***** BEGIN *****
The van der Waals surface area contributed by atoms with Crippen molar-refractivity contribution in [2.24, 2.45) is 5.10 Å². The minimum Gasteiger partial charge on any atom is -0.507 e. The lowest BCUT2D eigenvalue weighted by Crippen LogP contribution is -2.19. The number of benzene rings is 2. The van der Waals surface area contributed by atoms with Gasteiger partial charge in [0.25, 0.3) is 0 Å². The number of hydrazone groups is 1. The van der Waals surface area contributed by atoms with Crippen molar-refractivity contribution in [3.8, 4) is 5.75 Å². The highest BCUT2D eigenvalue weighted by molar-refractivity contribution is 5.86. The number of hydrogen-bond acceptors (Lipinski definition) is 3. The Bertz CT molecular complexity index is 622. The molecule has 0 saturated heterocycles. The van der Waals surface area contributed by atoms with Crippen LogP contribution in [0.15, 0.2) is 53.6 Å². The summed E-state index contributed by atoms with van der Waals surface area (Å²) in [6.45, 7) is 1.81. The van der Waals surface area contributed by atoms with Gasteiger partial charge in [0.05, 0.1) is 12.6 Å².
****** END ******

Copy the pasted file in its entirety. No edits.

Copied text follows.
The van der Waals surface area contributed by atoms with Crippen molar-refractivity contribution in [2.24, 2.45) is 5.10 Å². The minimum Gasteiger partial charge on any atom is -0.507 e. The lowest BCUT2D eigenvalue weighted by Crippen LogP contribution is -2.19. The number of benzene rings is 2. The van der Waals surface area contributed by atoms with Gasteiger partial charge in [0.25, 0.3) is 0 Å². The number of hydrazone groups is 1. The van der Waals surface area contributed by atoms with Crippen molar-refractivity contribution in [3.8, 4) is 5.75 Å². The highest BCUT2D eigenvalue weighted by molar-refractivity contribution is 5.86. The number of hydrogen-bond acceptors (Lipinski definition) is 3. The Bertz CT molecular complexity index is 622. The molecule has 0 saturated heterocycles. The van der Waals surface area contributed by atoms with Crippen LogP contribution in [0.15, 0.2) is 53.6 Å². The summed E-state index contributed by atoms with van der Waals surface area (Å²) in [6.45, 7) is 1.81. The van der Waals surface area contributed by atoms with Gasteiger partial charge in [0.05, 0.1) is 12.6 Å².